The best Bond cars ever, part 1: the Aston Martin DB5
Six cars, one per 007 era and an overall winner. Sean Connery’s most iconic car is up first
“James Bond is a blunt instrument wielded by a government department,” his creator Ian Fleming noted. “He is quiet, hard, ruthless, sardonic and fatalistic. He likes gambling, golf and fast motor cars.”
Fleming’s character co-ordinates would be well-observed and liberally interpreted across the 24 films the world’s highest- profile fictional spy has appeared in over the past 58 years.
Now, Bond 25 is imminent. No Time To Die arrives in cinemas this week, allowing Daniel Craig to flex his actorly muscles as he signs off from playing 007, putting him through the emotional wringer, while the film’s stunt crew and production designers reimagine the very essence of a car chase yet again. Apparently No Time To Die features the most brutal one ever seen in a Bond movie. Which made us think. Six actors have played 007 on the big screen, and they’ve all had carefully cast automotive co-stars.
In fact, for many of us, watching a Bond film on the TV at a formative age is one of the reasons we became consumed by cars in the first place. The ginormous global 007 fan base endlessly debates who the best Bond is, but which Bond had the coolest car? Choosing one per actor, Top Gear gathered the key vehicles together in the same part of the space-time continuum to explore their history, and conduct a quasi-scientific but mostly subjective test. First up, Connery's DB5...
Photography: Mark Riccioni and John Wycherley
When the producers began casting for the first Bond film, 1962’s Dr No, Cary Grant and James Mason were both approached, but neither was overenthusiastic, nor indeed quite right. “To be candid, all the British actors I had interviewed, while very talented, lacked the degree of masculinity Bond demanded,” producer Cubby Broccoli said. “To put it in the vernacular of our profession: Sean had the balls for the part.”
Although the first two films were box office hits, it wasn’t until 1964’s Goldfinger that Bond went blockbuster, and Sean Connery became a superstar. Bond personified a particularly British and increasingly marketable sense of confidence. Goldfinger united the elements that generally define a great Bond film: the villain, the locations, a great female co-star, and, of course, the car.
The Aston DB5 is the first true Bond car, not least because it introduced audiences to the famous suite of gadgets: the machine guns, tyre slashers, hydraulic rams and, of course, the ejector seat. Fleming’s books mostly put Bond in a Bentley, but his reference to an Aston in the Goldfinger novel triggered something in the film’s production designer, the car-loving genius that was Ken Adam.
A crew member had to squeeze himself into the boot to trigger the smoke screen
“I did a sketch of the car, and then discussed that with [special effects supervisor] John Stears,” he recalled. “I had a Jaguar, which was continuously being damaged by people parking badly. Having guns at the back of the Aston Martin and the over-riders becoming like boxing gloves and so on, became part of me releasing my frustrations... I’m a sports car freak myself, you see, so all the ideas for the gimmickry and gadgets were no problem. They were just my own dreams! I got rid of a lot of my inhibitions when it came to designing the Aston Martin.”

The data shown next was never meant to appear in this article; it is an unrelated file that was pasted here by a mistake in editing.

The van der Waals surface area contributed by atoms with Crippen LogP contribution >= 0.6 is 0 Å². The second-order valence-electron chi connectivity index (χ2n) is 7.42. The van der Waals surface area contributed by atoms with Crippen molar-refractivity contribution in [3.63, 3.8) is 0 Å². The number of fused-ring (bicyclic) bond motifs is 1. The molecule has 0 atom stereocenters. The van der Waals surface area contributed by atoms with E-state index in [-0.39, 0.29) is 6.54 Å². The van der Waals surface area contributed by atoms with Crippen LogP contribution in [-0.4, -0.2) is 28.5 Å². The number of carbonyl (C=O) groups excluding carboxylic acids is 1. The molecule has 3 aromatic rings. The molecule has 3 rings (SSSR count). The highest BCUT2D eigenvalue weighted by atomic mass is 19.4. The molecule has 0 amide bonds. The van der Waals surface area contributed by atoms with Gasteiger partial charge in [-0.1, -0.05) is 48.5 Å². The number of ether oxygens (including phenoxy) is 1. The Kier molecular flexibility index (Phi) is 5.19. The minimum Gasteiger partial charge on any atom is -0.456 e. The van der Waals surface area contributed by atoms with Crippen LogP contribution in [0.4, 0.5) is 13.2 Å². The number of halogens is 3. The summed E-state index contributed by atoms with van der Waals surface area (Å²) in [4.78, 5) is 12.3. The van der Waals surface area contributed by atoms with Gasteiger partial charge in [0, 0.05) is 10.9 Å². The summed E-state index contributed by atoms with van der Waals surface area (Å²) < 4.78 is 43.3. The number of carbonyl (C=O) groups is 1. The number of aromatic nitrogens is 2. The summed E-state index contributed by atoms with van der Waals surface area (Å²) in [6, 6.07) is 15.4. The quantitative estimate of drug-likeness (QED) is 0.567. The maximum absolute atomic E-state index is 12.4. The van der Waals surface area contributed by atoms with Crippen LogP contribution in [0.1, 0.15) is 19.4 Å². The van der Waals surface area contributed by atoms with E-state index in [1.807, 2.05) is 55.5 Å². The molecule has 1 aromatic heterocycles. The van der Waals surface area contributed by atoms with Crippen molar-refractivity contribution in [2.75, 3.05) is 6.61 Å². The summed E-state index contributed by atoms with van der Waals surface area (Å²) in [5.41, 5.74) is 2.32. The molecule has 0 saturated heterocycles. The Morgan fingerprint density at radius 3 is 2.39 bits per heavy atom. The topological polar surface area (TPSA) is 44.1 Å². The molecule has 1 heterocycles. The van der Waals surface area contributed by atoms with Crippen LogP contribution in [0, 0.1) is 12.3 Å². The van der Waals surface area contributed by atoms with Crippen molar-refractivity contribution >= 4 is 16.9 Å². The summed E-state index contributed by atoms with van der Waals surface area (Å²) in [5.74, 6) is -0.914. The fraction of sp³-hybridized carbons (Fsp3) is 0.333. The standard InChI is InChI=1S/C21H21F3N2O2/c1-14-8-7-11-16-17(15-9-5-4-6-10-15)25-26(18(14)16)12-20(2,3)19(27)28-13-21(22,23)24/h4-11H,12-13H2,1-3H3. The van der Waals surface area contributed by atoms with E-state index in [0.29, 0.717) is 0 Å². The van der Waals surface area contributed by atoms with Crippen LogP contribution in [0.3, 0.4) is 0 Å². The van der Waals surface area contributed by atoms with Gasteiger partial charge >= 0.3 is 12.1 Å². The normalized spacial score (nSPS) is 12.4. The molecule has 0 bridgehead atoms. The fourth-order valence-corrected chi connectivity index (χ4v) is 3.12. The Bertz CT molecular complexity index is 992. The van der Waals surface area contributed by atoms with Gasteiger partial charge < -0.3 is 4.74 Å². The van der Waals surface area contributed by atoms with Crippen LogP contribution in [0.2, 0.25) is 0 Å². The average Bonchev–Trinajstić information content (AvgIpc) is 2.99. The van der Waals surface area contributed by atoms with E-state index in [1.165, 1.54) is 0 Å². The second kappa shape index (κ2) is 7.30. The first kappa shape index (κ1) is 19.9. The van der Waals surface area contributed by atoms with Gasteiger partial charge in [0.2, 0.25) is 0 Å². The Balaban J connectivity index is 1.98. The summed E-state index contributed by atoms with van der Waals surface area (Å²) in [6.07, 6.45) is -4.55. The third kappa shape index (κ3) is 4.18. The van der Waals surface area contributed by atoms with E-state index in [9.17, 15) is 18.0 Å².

Aston itself was initially reticent, despite having just launched the DB5, its 4.0-litre straight-six now good for 282bhp, its Touring-designed body newly finessed by Federico Formenti. Aston’s general manager Steve Heggie was advised to do what “he felt was right”, and two cars – one of which was actually the original DB5 prototype – were duly loaned to the production. The gadget car was transformed in just six weeks by a tiny team of ingenious and indefatigable special effects wizards, using pneumatics, hydraulics, and acetylene and oxygen tanks to make everything work. That didn’t leave much room; indeed, a crew member had to squeeze himself into the boot to trigger the smoke screen. “When I first mentioned to the lads my intentions, well their language was rather choice to say the least. Let’s just say they thought I was off my rocker,” Stears said.
For a car so renowned for its robust movie exploits, driving a DB5 now is a distinctly decorous process; this is assuredly more a (56-year-old) GT than a sports car. If its looks are its trump card then the induction roar from its twin-cam engine comes a close second. Of course, it’s all academic; you feel every one of the million dollars a fully restored DB5 is worth, perched on its plump leather chairs, bamboozled by its eccentric ergonomics, staring into the tiny mirror mounted halfway along the front wing.
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Filming on the DB5’s famous night-time chase scenes began on 9 March 1964, with Black Park, a 500-acre wood next to Pinewood, doubling for the area around Auric Goldfinger’s Swiss HQ. The last scene Sean Connery filmed for Goldfinger was Tilly Masterson’s death, in the same wood, on 21 July. The last scenes shot for the film were pick-ups done on 12 August, the very day that Ian Fleming passed away. His creation was about to go stratospheric.
Pulling power: 9/10
Star status: 10/10
Stay tuned to TopGear.com this week for Lazenby, Moore, Dalton, Brosnan and Craig...